Wlliam Gilmore Simms
The History of South Carolina, From Its First European Discovery to Its Erection into a Republic >> Chapter XI >> Page 110

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History | S. Babcock & Co. | 1840
begone from his sight. They compared this reception
with that to which they had hitherto been accustomed,
and soon after deserted him.
The siege was raised, and its failure was ascribed by
the Carolinians to the deliberate and measured advance
of their commander, and to his subsequent timidity in
making no bold attempt upon the town. He, on the
other hand, declared that he had no confidence in the
firmness of the provincials. The truth is, the place was
so strongly fortified, well provided and numerously man-
ned, that, in all probability, such an attempt must have
failed, though conducted by the ablest officers, and exe-
cuted by the best disciplined troops.
The mutual recrimination between the parties, which
followed this failure, led to many injurious dislikes and
misunderstandings. To so great a degree was this dis-
like carried on the part of the Carolinians, that, in a sub-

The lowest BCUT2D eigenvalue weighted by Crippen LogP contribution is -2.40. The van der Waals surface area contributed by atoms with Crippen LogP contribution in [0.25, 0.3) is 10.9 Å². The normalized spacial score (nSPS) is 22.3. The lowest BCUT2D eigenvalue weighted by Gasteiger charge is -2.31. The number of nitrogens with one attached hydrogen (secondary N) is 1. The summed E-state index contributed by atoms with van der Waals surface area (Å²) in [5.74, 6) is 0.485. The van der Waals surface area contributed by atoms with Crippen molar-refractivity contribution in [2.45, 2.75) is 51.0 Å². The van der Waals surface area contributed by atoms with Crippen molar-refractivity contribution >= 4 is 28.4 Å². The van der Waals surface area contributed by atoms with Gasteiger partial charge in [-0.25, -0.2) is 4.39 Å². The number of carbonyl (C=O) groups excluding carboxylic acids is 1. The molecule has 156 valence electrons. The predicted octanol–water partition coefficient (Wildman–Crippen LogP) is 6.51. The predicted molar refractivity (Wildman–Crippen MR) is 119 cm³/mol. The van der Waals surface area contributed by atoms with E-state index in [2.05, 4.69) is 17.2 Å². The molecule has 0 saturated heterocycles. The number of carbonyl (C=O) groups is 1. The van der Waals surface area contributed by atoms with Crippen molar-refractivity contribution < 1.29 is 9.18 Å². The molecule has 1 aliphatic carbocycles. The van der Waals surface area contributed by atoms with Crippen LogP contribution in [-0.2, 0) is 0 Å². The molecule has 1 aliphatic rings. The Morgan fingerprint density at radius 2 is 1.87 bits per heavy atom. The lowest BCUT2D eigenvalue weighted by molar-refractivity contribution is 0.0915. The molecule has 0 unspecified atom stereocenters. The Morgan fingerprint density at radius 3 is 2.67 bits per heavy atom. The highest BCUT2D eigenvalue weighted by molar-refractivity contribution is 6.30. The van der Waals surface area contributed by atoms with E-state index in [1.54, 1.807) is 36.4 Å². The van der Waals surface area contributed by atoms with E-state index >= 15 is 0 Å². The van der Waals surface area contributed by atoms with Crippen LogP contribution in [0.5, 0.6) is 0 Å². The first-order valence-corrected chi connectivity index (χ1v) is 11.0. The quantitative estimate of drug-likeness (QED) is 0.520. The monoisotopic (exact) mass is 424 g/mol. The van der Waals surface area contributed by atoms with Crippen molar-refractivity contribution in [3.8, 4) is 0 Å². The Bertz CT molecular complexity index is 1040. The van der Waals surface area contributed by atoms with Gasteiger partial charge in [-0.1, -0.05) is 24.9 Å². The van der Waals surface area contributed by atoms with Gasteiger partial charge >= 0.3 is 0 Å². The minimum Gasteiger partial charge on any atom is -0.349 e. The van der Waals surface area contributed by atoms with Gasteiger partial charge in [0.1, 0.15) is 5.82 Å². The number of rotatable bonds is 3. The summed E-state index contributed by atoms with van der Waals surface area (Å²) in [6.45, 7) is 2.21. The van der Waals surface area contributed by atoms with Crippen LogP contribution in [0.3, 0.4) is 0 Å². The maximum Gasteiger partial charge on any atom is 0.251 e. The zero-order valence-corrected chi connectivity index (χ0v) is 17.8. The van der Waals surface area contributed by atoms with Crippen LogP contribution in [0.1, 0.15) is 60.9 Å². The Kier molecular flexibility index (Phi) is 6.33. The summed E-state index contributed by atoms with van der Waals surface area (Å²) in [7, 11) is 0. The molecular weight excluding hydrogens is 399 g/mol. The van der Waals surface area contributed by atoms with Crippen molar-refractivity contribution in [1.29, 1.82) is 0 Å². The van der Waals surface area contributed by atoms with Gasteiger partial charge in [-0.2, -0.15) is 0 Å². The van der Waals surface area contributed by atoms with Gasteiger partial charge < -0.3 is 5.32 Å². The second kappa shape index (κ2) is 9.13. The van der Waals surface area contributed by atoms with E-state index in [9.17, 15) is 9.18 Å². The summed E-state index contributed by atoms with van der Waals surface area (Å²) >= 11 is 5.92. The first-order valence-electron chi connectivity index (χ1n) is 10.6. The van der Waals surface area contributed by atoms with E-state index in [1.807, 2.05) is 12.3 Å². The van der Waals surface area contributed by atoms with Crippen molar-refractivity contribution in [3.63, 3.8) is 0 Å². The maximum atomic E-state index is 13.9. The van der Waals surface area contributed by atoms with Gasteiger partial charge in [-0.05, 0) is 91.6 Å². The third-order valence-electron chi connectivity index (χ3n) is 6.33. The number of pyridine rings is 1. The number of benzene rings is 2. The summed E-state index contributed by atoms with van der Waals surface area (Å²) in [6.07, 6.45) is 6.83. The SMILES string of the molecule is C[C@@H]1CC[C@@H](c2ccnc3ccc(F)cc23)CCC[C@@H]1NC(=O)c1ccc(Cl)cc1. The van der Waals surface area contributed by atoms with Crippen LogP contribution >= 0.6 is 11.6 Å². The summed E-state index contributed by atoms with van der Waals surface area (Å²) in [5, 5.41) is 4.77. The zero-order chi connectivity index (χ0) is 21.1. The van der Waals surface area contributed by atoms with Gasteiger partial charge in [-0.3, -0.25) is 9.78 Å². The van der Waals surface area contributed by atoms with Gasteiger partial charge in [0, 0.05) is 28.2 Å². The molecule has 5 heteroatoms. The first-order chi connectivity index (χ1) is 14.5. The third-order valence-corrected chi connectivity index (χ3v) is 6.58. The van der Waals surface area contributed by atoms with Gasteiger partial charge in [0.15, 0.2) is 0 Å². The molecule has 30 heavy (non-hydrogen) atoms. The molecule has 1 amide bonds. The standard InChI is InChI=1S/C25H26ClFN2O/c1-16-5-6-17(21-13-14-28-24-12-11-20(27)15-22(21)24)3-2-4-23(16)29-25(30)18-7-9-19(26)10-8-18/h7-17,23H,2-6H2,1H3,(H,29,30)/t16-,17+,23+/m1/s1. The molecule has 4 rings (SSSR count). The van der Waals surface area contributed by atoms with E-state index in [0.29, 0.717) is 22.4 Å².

sequent period, when Georgia was invaded by a Spanish
force, they at first declined sending help to the sister col-
ony ; alleging that they could not trust their troops to a
commander in whom they had no confidence. At a late
hour, indeed, they resolved differently, and despatched
three ships to the assistance of the Georgians. The ap-
pearance of this tardy force upon the coast, gave a spur
to the flight of the invaders. Oglethorpe had already
beaten them, acquitting himself like a good captain and
brave man, and fully redeeming the errors, if any, which
he had made in the expedition to St. Augustine.
To add to the disasters sustained by Carolina in this un-
successful invasion�her losses of men, money and re-
pute�a desolating fire, in the same year, (1740) broke out